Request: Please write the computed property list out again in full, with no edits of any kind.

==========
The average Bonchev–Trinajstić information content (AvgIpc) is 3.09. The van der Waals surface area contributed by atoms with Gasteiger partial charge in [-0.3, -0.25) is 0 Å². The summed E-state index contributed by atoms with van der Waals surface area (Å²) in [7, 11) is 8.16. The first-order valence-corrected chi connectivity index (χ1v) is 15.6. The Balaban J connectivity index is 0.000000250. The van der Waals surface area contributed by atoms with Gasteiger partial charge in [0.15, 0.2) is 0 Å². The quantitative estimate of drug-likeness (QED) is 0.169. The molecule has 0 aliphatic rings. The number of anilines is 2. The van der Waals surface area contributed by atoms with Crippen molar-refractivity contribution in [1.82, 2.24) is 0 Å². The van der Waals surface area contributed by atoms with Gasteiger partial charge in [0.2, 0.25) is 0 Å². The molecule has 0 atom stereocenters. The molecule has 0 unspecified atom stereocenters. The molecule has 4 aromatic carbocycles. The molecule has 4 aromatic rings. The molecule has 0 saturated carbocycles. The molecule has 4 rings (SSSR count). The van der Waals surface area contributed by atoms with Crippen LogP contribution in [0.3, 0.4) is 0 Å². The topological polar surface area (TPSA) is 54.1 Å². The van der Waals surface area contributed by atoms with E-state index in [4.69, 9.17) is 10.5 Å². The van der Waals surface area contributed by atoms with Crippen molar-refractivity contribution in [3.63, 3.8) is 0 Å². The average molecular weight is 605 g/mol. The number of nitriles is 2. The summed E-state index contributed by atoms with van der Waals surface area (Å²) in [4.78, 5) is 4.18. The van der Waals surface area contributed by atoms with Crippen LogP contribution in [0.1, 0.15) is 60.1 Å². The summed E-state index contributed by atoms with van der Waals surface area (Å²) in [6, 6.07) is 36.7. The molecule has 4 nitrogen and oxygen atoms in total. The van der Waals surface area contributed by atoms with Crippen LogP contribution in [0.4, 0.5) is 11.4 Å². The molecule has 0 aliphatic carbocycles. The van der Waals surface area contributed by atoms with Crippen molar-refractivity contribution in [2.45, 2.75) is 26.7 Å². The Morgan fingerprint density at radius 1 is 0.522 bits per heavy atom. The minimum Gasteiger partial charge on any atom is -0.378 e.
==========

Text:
The average Bonchev–Trinajstić information content (AvgIpc) is 3.09. The van der Waals surface area contributed by atoms with Gasteiger partial charge in [-0.3, -0.25) is 0 Å². The summed E-state index contributed by atoms with van der Waals surface area (Å²) in [7, 11) is 8.16. The first-order valence-corrected chi connectivity index (χ1v) is 15.6. The Balaban J connectivity index is 0.000000250. The van der Waals surface area contributed by atoms with Gasteiger partial charge in [0.15, 0.2) is 0 Å². The quantitative estimate of drug-likeness (QED) is 0.169. The molecule has 0 aliphatic rings. The number of anilines is 2. The van der Waals surface area contributed by atoms with Crippen molar-refractivity contribution in [1.82, 2.24) is 0 Å². The van der Waals surface area contributed by atoms with Gasteiger partial charge in [0.2, 0.25) is 0 Å². The molecule has 0 atom stereocenters. The molecule has 0 unspecified atom stereocenters. The molecule has 4 aromatic carbocycles. The molecule has 4 aromatic rings. The molecule has 0 saturated carbocycles. The molecule has 4 rings (SSSR count). The van der Waals surface area contributed by atoms with Crippen LogP contribution in [0.3, 0.4) is 0 Å². The topological polar surface area (TPSA) is 54.1 Å². The van der Waals surface area contributed by atoms with E-state index in [4.69, 9.17) is 10.5 Å². The van der Waals surface area contributed by atoms with Crippen molar-refractivity contribution in [3.63, 3.8) is 0 Å². The average molecular weight is 605 g/mol. The number of nitriles is 2. The summed E-state index contributed by atoms with van der Waals surface area (Å²) in [4.78, 5) is 4.18. The van der Waals surface area contributed by atoms with Crippen LogP contribution in [0.1, 0.15) is 60.1 Å². The summed E-state index contributed by atoms with van der Waals surface area (Å²) in [6, 6.07) is 36.7. The molecule has 4 nitrogen and oxygen atoms in total. The van der Waals surface area contributed by atoms with Crippen LogP contribution in [0.4, 0.5) is 11.4 Å². The molecule has 0 aliphatic carbocycles. The van der Waals surface area contributed by atoms with Crippen molar-refractivity contribution in [2.45, 2.75) is 26.7 Å². The Morgan fingerprint density at radius 1 is 0.522 bits per heavy atom. The minimum Gasteiger partial charge on any atom is -0.378 e.